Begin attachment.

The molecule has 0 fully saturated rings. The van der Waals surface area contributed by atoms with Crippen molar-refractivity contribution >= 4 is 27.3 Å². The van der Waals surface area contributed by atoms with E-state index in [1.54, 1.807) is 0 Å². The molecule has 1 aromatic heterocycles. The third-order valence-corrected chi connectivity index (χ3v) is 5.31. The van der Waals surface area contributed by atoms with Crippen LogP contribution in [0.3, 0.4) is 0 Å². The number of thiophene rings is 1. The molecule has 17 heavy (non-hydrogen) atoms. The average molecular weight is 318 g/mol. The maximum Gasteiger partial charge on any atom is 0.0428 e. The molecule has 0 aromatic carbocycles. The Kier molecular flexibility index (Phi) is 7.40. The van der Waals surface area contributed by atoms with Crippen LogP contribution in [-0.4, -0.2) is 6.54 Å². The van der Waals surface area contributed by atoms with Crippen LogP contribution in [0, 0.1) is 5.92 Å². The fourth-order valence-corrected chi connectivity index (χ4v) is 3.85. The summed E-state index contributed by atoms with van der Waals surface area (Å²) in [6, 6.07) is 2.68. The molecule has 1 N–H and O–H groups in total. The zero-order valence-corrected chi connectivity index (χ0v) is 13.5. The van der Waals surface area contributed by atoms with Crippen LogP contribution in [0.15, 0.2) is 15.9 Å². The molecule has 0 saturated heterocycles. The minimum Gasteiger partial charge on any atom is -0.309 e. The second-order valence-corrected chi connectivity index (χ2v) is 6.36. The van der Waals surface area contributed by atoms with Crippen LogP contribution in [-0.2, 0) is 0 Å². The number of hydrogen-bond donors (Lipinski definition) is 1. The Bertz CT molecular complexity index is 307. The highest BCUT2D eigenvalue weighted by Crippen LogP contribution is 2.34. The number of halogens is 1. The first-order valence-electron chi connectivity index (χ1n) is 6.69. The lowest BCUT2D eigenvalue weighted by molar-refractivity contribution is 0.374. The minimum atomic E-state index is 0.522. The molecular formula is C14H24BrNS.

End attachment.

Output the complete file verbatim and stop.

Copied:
The molecule has 0 fully saturated rings. The van der Waals surface area contributed by atoms with Crippen molar-refractivity contribution >= 4 is 27.3 Å². The van der Waals surface area contributed by atoms with E-state index in [1.54, 1.807) is 0 Å². The molecule has 1 aromatic heterocycles. The third-order valence-corrected chi connectivity index (χ3v) is 5.31. The van der Waals surface area contributed by atoms with Crippen LogP contribution in [0.3, 0.4) is 0 Å². The number of thiophene rings is 1. The molecule has 17 heavy (non-hydrogen) atoms. The average molecular weight is 318 g/mol. The maximum Gasteiger partial charge on any atom is 0.0428 e. The molecule has 0 aromatic carbocycles. The Kier molecular flexibility index (Phi) is 7.40. The van der Waals surface area contributed by atoms with Crippen LogP contribution in [-0.4, -0.2) is 6.54 Å². The van der Waals surface area contributed by atoms with Crippen LogP contribution in [0, 0.1) is 5.92 Å². The fourth-order valence-corrected chi connectivity index (χ4v) is 3.85. The summed E-state index contributed by atoms with van der Waals surface area (Å²) in [6, 6.07) is 2.68. The molecule has 1 N–H and O–H groups in total. The zero-order valence-corrected chi connectivity index (χ0v) is 13.5. The van der Waals surface area contributed by atoms with Crippen LogP contribution in [0.15, 0.2) is 15.9 Å². The molecule has 0 saturated heterocycles. The minimum Gasteiger partial charge on any atom is -0.309 e. The second-order valence-corrected chi connectivity index (χ2v) is 6.36. The van der Waals surface area contributed by atoms with Crippen LogP contribution in [-0.2, 0) is 0 Å². The number of hydrogen-bond donors (Lipinski definition) is 1. The Bertz CT molecular complexity index is 307. The highest BCUT2D eigenvalue weighted by Crippen LogP contribution is 2.34. The number of halogens is 1. The first-order valence-electron chi connectivity index (χ1n) is 6.69. The lowest BCUT2D eigenvalue weighted by molar-refractivity contribution is 0.374. The minimum atomic E-state index is 0.522. The molecular formula is C14H24BrNS.